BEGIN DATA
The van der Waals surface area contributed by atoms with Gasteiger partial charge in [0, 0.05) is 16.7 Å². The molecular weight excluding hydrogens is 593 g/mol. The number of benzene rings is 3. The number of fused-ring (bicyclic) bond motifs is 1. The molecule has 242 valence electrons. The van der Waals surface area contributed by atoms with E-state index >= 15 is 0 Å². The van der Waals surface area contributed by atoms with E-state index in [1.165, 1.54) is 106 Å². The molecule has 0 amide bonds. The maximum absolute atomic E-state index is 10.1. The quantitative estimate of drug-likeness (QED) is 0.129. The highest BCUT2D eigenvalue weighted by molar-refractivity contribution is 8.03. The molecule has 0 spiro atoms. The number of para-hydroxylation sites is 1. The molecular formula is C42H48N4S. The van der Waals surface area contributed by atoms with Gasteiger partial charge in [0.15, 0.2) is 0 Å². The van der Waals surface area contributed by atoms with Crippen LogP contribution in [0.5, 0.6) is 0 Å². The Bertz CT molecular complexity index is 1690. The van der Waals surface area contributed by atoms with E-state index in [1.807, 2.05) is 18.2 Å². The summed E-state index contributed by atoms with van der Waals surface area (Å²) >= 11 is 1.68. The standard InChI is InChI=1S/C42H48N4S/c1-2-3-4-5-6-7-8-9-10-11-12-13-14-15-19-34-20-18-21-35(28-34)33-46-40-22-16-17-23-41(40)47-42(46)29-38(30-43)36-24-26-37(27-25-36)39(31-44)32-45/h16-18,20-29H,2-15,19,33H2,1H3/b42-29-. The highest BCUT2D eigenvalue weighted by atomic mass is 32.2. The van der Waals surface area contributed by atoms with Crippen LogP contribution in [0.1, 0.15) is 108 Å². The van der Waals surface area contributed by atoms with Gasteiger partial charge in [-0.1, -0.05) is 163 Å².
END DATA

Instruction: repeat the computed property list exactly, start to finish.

The van der Waals surface area contributed by atoms with Gasteiger partial charge in [0, 0.05) is 16.7 Å². The molecular weight excluding hydrogens is 593 g/mol. The number of benzene rings is 3. The number of fused-ring (bicyclic) bond motifs is 1. The molecule has 242 valence electrons. The van der Waals surface area contributed by atoms with E-state index >= 15 is 0 Å². The van der Waals surface area contributed by atoms with E-state index in [1.165, 1.54) is 106 Å². The molecule has 0 amide bonds. The maximum absolute atomic E-state index is 10.1. The quantitative estimate of drug-likeness (QED) is 0.129. The highest BCUT2D eigenvalue weighted by molar-refractivity contribution is 8.03. The molecule has 0 spiro atoms. The number of para-hydroxylation sites is 1. The molecular formula is C42H48N4S. The van der Waals surface area contributed by atoms with Gasteiger partial charge in [0.15, 0.2) is 0 Å². The van der Waals surface area contributed by atoms with Crippen LogP contribution in [0.5, 0.6) is 0 Å². The Bertz CT molecular complexity index is 1690. The van der Waals surface area contributed by atoms with E-state index in [1.807, 2.05) is 18.2 Å². The summed E-state index contributed by atoms with van der Waals surface area (Å²) >= 11 is 1.68. The standard InChI is InChI=1S/C42H48N4S/c1-2-3-4-5-6-7-8-9-10-11-12-13-14-15-19-34-20-18-21-35(28-34)33-46-40-22-16-17-23-41(40)47-42(46)29-38(30-43)36-24-26-37(27-25-36)39(31-44)32-45/h16-18,20-29H,2-15,19,33H2,1H3/b42-29-. The highest BCUT2D eigenvalue weighted by atomic mass is 32.2. The van der Waals surface area contributed by atoms with Crippen LogP contribution in [0.1, 0.15) is 108 Å². The van der Waals surface area contributed by atoms with Gasteiger partial charge in [-0.1, -0.05) is 163 Å².